With Michael Redd and Drew Gooden working their way back onto the Milwaukee Bucks active roster, questions are bound to arise regarding just how minutes will be divvied up if the Bucks soon return to full health, something they haven’t had to deal with at virtually any point during this season.
But until they do, those questions are not of much concern to Scott Skiles. At least publicly. While his team battled through injures all season, Skiles has repeatedly refused to speculate on how he would divy up minutes upon the return of various players, from Chris Douglas-Roberts and Carlos Delfino earlier in the year to Redd and Gooden now. Skiles words to the Journal-Sentinel Tuesday afternoon were in line with the comments he’s made throughout the season: “We’ll see what we do tomorrow night. We’ll see who’s healthy and who can go, and go from there.”
Milwaukee is not taking health for granted and is not looking ahead. Skiles especially. Milwaukee’s coach doesn’t seem to be worried about bruised egos or ominous acronyms. If a player is left with nothing but a DNP-CD next to his name at the end of a game, it isn’t necessarily because that player hasn’t landed in a dog house or did something wrong, especially this season. Having spent an entire season searching for groups that play well together, Skiles isn’t likely to break up any on court chemistry the Bucks are able to muster up at this point simply to get someone minutes every night.
So while Redd and Gooden would surely love to jump back in and pour in 30 productive minutes for the Bucks every night, don’t expect such a dramatic overhaul to happen over night. Simply look at the case of Corey Maggette.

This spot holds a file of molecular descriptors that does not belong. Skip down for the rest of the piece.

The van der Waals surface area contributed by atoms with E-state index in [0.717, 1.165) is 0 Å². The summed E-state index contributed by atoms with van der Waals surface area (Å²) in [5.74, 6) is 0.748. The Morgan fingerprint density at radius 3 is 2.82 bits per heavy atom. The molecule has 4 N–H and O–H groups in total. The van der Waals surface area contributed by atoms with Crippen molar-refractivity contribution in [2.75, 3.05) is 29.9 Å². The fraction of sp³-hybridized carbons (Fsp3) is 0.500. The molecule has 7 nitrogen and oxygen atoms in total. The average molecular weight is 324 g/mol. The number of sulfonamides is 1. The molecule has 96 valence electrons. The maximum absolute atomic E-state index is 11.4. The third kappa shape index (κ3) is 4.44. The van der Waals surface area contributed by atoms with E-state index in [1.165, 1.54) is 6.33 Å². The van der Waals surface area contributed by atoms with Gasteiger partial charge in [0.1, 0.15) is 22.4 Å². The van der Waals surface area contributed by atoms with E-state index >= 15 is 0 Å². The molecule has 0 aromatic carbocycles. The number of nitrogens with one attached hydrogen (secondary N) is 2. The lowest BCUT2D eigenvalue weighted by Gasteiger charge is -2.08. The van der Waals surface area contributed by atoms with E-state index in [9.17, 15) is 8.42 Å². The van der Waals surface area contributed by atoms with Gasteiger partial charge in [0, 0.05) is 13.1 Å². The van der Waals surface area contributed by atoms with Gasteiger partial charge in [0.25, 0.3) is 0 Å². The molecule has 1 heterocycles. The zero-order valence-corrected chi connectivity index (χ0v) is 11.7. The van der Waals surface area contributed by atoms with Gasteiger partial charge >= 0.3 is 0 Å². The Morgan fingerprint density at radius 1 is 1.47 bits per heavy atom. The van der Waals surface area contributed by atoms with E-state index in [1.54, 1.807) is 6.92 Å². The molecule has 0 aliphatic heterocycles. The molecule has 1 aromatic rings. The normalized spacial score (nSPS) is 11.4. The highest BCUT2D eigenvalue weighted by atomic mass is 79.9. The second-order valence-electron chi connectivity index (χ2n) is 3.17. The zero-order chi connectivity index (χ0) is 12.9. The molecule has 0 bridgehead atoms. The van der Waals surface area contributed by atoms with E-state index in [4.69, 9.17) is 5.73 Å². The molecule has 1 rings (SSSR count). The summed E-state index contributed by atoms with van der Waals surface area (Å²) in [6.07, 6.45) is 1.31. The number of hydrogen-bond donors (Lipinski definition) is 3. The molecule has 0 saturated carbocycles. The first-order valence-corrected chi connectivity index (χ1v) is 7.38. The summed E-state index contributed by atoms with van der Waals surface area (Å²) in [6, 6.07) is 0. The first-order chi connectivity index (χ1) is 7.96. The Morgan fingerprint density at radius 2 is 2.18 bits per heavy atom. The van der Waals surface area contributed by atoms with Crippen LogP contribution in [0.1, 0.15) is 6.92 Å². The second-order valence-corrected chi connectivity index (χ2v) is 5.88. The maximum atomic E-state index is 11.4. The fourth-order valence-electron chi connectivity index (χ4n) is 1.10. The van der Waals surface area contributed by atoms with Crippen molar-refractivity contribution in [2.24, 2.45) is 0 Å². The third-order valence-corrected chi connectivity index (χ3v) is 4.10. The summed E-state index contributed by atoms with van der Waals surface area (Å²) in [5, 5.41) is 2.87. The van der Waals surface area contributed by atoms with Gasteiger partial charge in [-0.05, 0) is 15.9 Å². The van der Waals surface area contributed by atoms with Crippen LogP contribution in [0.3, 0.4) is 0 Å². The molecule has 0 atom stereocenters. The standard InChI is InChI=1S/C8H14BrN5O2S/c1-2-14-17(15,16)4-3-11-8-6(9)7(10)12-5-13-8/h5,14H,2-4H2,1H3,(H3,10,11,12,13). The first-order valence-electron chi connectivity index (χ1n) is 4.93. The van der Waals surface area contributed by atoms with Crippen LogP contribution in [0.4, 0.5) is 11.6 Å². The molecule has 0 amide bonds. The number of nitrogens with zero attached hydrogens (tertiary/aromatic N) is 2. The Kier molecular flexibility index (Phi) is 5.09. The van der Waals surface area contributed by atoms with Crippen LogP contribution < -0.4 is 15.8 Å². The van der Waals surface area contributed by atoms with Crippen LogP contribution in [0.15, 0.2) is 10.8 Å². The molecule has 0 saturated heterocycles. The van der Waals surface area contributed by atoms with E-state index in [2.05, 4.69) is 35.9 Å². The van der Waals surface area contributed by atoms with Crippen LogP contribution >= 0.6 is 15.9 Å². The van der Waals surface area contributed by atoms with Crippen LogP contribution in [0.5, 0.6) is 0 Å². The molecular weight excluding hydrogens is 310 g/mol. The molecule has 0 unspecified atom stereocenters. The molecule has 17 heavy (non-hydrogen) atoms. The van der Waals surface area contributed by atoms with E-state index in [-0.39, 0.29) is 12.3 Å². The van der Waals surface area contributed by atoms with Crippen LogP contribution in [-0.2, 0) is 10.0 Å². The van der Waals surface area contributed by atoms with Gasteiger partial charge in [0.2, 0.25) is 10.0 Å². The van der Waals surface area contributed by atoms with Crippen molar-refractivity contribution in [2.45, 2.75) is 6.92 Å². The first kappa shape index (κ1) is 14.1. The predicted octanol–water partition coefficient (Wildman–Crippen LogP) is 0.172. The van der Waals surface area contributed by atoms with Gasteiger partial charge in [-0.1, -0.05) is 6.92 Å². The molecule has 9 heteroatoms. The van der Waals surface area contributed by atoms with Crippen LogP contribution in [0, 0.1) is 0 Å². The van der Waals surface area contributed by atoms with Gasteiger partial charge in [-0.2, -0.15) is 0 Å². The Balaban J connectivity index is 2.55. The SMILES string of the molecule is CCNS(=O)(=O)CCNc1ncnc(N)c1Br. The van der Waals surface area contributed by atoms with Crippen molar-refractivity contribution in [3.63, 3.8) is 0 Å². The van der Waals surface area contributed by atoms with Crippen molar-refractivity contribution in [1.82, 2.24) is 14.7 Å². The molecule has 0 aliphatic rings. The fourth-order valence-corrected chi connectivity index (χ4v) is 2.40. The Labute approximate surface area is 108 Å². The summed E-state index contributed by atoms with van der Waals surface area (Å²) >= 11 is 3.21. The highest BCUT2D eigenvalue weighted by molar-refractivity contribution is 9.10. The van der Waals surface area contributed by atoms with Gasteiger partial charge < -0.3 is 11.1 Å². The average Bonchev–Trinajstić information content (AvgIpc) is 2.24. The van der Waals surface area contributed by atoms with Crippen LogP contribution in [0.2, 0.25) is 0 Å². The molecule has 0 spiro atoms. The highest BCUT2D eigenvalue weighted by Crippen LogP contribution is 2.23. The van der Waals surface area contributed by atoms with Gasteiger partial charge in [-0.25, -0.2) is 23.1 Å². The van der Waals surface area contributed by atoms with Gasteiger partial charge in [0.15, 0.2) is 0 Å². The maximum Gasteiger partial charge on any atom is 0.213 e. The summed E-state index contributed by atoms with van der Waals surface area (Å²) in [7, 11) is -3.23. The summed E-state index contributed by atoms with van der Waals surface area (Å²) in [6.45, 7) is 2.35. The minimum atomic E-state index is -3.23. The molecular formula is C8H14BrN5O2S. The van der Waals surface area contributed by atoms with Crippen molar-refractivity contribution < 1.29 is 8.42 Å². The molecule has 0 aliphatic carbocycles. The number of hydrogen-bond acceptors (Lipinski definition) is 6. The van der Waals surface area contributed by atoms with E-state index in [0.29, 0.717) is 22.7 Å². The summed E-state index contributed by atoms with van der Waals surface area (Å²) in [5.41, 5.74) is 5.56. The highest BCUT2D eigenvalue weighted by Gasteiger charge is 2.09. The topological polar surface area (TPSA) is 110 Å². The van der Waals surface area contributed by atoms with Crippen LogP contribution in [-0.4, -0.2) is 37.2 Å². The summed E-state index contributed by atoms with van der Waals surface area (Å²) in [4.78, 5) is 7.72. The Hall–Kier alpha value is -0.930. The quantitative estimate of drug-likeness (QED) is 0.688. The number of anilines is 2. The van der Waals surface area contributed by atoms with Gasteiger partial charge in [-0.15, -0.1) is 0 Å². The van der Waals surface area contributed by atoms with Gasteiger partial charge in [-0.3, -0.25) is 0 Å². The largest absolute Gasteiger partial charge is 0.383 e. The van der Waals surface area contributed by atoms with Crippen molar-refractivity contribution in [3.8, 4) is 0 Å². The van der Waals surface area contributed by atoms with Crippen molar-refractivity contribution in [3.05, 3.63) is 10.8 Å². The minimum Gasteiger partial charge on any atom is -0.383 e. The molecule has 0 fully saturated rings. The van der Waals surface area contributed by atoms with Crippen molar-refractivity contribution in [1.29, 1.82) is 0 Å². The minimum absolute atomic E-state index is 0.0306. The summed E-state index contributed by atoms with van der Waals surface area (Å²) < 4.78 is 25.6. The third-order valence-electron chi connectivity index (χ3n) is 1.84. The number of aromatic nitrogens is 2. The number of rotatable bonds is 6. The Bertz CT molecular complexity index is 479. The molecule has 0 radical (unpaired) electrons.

At times this season, Maggette has appeared to be the Bucks most efficient offensive option. On this Bucks squad, with players across the roster struggling to make even the most open of shots, that hasn’t been some monumental feat, but it’s happened. So it strikes many as odd that Maggette has now found himself having not played by coaches’ decision in five of the Bucks last game. But what happened earlier this year seems to have little bearing on the decisions being made now as the Bucks try and stay alive in the race for the final playoff spot in the East.
It’s not a personal thing and it isn’t a case of Maggette’s negatives outweighing his positives. It just may be a case of his teammates playing too well for him to get in.
In each of the five games Maggette has not played, Milwaukee, with four of the wins having come by a double digit margin. The logic here isn’t that not playing Maggette allows the Bucks to win by 10, but it seems to be that when the Bucks starting unit and bench players that are playing of late are playing well, Coach Skiles doesn’t want to break those groups up just to get Maggette minutes. He’s looking to keep players that are playing well on the floor.
What does that mean for Maggette, Redd, Gooden and even Ersan Ilyasova? That remains to be seen. If Milwaukee’s core group continues to play well, there won’t be many minutes available, especially on the wings. The recent play of John Salmons and Delfino indicates they may be finding their strides that made them so dangerous last year. If they keep that up, each is a sure bet to grab 35 minutes of playing time every night down the stretch.
Up front there is at least the uncertainly of the night to night performance of Jon Brockman and Larry Sanders, two players much less proven and more prone to being pulled. Minutes could open up for Gooden and Ilyasova up front as they return to action.
As Redd’s return becomes closer and closer to a reality, it seems safe to at the very least, expect a cursory appearance, simply as a reward for all of the hard work he’s done to get back, but Redd may not want to get too comfortable on the floor just yet. Like Corey Maggette, he may soon find his role upon return from the injured list won’t be all that unfamiliar.
Jeremy Schmidt writes the Milwaukee Bucks blog Bucksketball.com. Follow him on Twitter and become a fan on Facebook (right sidebar).